AN APPLICATION to create a new right of way in Herefordshire has been waiting for more than 27 years for a decision, it has been revealed. 

The application to create a new footpath, which was submitted in June 1996, is still in the hands of Herefordshire Council as of March 2024, a freedom of information request has revealed.

It would see the Wye Valley Walk joined from Kerne Bridge to an existing bridleway in Walford, Ross-on-Wye.


It is just one of the 215 undetermined or pending definitive map modification order applications sitting on Herefordshire's register. 

The definitive map and statement is the conclusive legal record of the public rights of way in the county. If a route is shown on the Definitive Map and Statement, it is conclusive proof that it is a public right of way.

Changes to the map, for reasons such as to legally record missing existing public rights of way, remove a route where evidence proves it does not exist, or to correct the status of a route can only be made by means of a definitive map modification order, made under the Wildlife and Countryside Act 1981.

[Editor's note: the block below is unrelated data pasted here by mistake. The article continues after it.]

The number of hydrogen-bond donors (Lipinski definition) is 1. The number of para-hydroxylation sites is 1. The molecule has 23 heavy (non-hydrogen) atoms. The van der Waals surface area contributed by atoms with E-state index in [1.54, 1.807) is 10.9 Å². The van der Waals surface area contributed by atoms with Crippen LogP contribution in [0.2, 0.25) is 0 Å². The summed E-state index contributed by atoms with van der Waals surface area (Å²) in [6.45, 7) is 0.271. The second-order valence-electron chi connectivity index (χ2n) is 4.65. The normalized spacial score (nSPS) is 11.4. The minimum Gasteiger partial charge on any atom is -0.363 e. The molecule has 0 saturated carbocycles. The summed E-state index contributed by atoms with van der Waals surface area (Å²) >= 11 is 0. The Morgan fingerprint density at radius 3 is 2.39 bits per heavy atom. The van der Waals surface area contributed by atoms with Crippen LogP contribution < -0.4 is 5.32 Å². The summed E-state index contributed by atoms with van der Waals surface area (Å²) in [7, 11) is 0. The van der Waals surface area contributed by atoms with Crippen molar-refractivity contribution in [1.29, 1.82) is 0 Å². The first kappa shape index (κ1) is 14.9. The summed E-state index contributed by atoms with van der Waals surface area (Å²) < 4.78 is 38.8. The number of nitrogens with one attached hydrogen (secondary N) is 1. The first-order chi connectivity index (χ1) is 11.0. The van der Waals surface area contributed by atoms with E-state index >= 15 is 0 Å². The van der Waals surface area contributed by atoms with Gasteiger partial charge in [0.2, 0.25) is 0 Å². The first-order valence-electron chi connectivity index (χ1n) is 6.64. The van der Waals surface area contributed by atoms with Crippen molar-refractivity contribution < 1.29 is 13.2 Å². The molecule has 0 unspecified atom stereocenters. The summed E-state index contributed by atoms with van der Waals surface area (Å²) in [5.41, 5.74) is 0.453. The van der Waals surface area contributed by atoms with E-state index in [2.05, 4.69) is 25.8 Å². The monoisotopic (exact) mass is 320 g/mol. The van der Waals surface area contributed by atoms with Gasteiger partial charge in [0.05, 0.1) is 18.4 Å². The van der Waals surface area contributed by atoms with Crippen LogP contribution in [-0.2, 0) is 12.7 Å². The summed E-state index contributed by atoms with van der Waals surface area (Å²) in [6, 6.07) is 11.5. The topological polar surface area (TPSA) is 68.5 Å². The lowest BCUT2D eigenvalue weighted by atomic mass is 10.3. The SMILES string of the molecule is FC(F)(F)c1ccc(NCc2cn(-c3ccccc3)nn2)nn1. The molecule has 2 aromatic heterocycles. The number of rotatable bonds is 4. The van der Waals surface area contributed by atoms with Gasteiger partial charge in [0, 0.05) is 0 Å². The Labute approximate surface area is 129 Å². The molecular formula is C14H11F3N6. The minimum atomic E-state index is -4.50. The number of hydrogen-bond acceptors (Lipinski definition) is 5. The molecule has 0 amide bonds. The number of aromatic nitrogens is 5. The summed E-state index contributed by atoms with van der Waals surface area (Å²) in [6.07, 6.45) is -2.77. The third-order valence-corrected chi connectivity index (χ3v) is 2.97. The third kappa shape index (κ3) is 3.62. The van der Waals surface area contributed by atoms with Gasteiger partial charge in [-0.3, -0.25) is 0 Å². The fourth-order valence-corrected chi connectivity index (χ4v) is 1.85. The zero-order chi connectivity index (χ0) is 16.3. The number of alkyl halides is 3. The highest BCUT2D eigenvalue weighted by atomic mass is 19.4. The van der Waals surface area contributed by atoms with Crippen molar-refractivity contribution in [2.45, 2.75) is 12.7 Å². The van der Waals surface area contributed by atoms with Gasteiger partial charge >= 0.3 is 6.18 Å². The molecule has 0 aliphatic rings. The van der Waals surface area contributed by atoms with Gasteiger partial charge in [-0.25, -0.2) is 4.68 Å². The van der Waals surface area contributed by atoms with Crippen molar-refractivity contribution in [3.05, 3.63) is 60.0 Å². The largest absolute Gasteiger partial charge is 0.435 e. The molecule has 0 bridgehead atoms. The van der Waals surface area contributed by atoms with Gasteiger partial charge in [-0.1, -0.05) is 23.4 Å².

Anyone can apply to modify it, and the council has a legal duty to investigate and decide whether it must make a modification order, provided sufficient evidence has been provided to support the application.

But the process is a slow one. In 2019, 32 applications were submitted, but just four were determined, while in 2020, 72 were submitted but again, just four were determined.

In 2022, 31 applications were submitted and one decided, while in 2023 eight were submitted but none were decided.

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Herefordshire Council said that there are two full-time posts and one part-time post for processing definitive map modification order applications, but that the two full-time posts are currently vacant. 

The council also said that other duties are also covered in the job roles of those responsible for working on order applications.

The Walford footpath has not yet been decided on as it is classed as a 'low priority' application and will always be pushed down the list by high and medium-priority applications being dealt with first, the council said.